- The Washington Times - Thursday, January 4, 2001

The Federal Reserve, in a major surprise, slashed interest rates by a half point yesterday after reports pointed to recession conditions in manufacturing and a rapidly deteriorating outlook for consumers.
Fed Chairman Alan Greenspan ordered the rate cut after it was approved in an emergency telephone conference with members of the Fed's rate-setting committee. In a statement afterward, they voiced concern about "weakening sales and production … lower consumer confidence, tight conditions in some segments of financial markets and high energy prices sapping household and business purchasing power."
The stock market skyrocketed after the unexpected announcement, setting off the busiest day of trading in Wall Street history. The beleaguered Nasdaq Composite Index, which Tuesday was down more than 50 percent from its March high, scored a record gain of 14.2 percent, or 325 points, to 2,617.
The Dow Jones Industrial Average leaped 300 points to 10,946 on a day that saw more than 5 billion shares trade hands for the first time. Stocks gave their worst performance in decades last year because of worries about the weaker outlook for businesses and the economy.
J.P. Morgan Chase, Morgan Guaranty Trust and other major banks moved quickly to pass the Fed rate cuts on to consumers and businesses through a half-point cut in the prime lending rate to 9 percent.
Economists said the Fed's dramatic move may have been prompted by a report Tuesday that showed activity at the nation's manufacturing companies at the lowest levels since the last recession in 1991. To ensure that the downturn does not spread to the rest of the economy, they said, the Fed committee may cut rates again at its Jan. 31 meeting.
"There are risks the economy will fall into recession over the next couple of months, particularly the energy shock that consumers are facing" when they open December heating bills that will be on average 50 percent higher than last year, said Mark Vitner, economist with First Union National Bank.
Those heating bills will increase this month and next, traditionally the coldest winter months, he said. The combination of the exorbitant heating bills and frigid weather will induce consumers to stay home and shop less possibly tripping the economy into a downturn, he said.
"The Fed doesn't want to give off a sense of panic, but the overriding goal is to make sure the economy doesn't fall into recession," he said, noting that economic conditions are similar to those in early 1996 and 1989, when the economy was headed into major slowdowns.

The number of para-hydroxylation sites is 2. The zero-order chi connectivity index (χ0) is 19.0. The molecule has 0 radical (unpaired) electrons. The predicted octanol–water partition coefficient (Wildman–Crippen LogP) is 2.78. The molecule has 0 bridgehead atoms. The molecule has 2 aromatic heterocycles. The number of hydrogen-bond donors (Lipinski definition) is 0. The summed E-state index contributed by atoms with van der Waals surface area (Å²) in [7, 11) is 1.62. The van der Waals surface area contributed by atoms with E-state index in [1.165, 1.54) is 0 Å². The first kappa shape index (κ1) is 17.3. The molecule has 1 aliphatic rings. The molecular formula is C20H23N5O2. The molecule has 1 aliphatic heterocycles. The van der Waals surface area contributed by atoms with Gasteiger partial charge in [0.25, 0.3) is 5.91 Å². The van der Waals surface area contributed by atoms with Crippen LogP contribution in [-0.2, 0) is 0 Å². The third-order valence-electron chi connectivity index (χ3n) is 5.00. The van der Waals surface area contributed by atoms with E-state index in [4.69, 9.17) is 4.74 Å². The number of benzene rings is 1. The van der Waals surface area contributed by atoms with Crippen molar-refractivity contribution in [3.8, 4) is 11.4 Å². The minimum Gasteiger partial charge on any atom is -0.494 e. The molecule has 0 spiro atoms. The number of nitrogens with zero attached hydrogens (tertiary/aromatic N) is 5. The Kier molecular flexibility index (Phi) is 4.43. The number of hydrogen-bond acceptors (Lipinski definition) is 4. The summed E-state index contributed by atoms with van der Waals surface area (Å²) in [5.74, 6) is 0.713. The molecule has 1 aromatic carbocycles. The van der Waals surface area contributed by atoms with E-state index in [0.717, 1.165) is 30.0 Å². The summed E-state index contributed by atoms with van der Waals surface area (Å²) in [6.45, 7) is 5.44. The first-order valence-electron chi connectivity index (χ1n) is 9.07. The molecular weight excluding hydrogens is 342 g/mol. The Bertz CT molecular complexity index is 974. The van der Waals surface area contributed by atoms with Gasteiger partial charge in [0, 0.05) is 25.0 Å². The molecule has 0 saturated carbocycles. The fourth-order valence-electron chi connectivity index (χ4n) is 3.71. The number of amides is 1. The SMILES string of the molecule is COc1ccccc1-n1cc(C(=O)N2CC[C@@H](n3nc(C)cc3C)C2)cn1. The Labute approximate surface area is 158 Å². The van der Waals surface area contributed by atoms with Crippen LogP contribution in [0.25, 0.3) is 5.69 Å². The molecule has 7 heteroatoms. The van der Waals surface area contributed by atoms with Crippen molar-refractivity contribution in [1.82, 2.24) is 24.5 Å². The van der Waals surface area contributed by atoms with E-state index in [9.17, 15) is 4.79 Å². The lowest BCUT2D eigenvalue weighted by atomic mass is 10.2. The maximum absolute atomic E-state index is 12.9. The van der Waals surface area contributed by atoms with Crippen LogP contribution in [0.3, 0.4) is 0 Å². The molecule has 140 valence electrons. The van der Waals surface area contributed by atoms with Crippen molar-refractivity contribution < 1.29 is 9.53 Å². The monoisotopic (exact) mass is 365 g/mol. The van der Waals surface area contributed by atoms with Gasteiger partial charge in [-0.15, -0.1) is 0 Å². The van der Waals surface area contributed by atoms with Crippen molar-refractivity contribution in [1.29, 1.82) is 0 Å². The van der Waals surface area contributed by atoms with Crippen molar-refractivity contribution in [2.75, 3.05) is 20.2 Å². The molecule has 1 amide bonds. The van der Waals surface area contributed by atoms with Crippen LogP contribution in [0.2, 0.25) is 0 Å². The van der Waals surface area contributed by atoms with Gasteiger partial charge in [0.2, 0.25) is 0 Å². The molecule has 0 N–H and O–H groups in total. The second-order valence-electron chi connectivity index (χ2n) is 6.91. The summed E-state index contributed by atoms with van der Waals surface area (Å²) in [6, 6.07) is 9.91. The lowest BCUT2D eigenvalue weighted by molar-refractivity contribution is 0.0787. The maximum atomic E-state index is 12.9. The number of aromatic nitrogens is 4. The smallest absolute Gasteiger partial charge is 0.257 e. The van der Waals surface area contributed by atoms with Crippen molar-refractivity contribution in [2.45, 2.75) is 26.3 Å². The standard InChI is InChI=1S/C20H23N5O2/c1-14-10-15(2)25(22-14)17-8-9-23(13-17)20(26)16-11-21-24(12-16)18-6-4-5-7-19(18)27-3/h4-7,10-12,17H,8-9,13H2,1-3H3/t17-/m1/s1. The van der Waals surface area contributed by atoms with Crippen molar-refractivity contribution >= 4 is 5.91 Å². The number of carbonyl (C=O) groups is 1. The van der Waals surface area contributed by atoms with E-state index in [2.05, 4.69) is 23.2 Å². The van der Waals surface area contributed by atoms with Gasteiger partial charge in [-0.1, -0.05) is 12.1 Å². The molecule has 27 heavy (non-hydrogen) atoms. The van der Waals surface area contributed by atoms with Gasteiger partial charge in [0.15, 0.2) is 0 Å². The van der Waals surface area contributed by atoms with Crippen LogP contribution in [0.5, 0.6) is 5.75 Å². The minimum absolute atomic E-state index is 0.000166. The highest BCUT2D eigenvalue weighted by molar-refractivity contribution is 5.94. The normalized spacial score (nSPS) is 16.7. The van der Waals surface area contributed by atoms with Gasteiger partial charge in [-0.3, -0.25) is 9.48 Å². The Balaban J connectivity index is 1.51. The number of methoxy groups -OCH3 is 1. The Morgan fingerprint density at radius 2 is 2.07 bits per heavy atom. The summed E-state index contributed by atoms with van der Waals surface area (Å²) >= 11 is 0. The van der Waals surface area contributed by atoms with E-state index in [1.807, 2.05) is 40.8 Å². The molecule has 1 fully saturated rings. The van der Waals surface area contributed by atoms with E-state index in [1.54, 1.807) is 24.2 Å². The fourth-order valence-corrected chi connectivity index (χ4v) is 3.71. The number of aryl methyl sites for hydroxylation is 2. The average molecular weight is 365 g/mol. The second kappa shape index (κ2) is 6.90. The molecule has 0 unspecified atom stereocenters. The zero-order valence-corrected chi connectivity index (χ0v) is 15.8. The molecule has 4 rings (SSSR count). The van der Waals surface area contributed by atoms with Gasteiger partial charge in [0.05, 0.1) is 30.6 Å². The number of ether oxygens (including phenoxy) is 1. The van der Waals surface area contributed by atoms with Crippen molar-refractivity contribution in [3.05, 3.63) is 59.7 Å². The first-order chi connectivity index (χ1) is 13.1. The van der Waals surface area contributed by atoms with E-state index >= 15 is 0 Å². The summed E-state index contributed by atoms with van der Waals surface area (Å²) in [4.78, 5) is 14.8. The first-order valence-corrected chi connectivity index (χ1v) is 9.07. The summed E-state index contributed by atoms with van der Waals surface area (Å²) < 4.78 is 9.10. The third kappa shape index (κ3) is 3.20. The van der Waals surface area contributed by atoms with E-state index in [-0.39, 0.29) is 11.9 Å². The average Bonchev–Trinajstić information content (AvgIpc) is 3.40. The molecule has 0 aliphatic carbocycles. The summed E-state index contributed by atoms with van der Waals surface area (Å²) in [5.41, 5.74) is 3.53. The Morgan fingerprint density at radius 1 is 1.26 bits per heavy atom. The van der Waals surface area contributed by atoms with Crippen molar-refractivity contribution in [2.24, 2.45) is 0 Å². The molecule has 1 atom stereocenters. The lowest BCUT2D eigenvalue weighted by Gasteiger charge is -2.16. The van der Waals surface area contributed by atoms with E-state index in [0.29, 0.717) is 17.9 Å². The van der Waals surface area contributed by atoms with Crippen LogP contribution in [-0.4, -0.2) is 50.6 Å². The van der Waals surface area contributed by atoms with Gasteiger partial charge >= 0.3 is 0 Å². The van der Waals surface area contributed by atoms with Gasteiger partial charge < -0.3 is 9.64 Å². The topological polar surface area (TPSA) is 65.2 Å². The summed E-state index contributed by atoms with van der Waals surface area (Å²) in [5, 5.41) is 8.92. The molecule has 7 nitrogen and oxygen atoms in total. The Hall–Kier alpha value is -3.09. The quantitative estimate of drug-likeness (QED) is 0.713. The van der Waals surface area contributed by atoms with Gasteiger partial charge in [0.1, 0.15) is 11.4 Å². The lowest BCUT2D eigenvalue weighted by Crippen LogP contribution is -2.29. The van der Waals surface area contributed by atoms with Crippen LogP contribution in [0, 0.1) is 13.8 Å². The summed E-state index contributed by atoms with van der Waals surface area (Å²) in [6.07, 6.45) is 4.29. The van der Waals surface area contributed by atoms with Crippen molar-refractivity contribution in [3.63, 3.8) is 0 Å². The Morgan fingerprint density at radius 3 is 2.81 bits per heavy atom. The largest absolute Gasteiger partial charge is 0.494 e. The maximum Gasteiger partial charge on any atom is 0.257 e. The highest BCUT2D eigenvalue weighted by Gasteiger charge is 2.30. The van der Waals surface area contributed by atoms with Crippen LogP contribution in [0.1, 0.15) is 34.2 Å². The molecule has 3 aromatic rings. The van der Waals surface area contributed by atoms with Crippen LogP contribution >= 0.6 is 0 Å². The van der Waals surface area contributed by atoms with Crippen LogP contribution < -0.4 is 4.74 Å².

Consumer spending held up pretty well over the Christmas holidays, but a big drop in consumer confidence in the last month suggests that consumers are vulnerable and may be spooked by a recent proliferation of layoff announcements and bankruptcies at strapped corporations, Mr. Vitner said.
The large rate cut and the unusual move between Fed meetings the first since October 1998, when the Fed cut rates to prevent the Asian financial crisis from engulfing the U.S. economy signal the central bank's sense of urgency and readiness to do what it takes to prevent recession, economists said.
The timing of the move also may be intended to pave the way for a smooth transition and relationship with the incoming administration of President-elect George W. Bush, as well as cushion the Fed from criticism by political and business leaders that it is falling behind the curve, they said.
Mr. Bush, General Electric Chairman Jack Welch and other business leaders attending a Bush economic summit yesterday in Austin, Texas, praised the Fed move.
But Mr. Vitner said they might have done otherwise and questioned the Fed if it hadn't taken action. Critics who say the Fed moved too late are plentiful on Wall Street.
Several analysts disagreed with speculation that the cut was designed to head off a Bush tax cut. "That seems to me to be a little too clever by half," said economist Robert Dederick of the Northern Trust Co.
"This is a Fed that does not want to see even a risk of recession, let alone a recession," he said. "The classical problem of inflation is not there, so what's there to fight with higher rates?" he said.
The Fed cut to 6 percent its federal funds rate, the interest that banks charge each other, and its symbolic discount rate on Fed loans to banks to 5.75 percent.
Sung Won Sohn, chief economist with Wells Fargo in Minneapolis, said the positive reaction to the Fed's surprise move in financial markets yesterday suggests the Fed has a good chance of preventing a recession. But it needs to keep reassuring investors and consumers that more rates cuts will come if needed, he said.
"That is important because in the short run the Fed's got to work through confidence in the economy," he said, calculating that about one-fifth of consumer spending last year was spurred by wealth gains in the stock market.
The Fed's intention is not to bail out the Nasdaq, which fell 39 percent last year, but to bolster consumer and business confidence by shoring up the markets, he said.
Mr. Greenspan showed his usual good political sense in cutting rates yesterday, Mr. Sohn added.
"It's probably no secret that the new administration would like to see lower interest rates, and there is more than ample justification for cutting rates. It's a win-win situation," he said.


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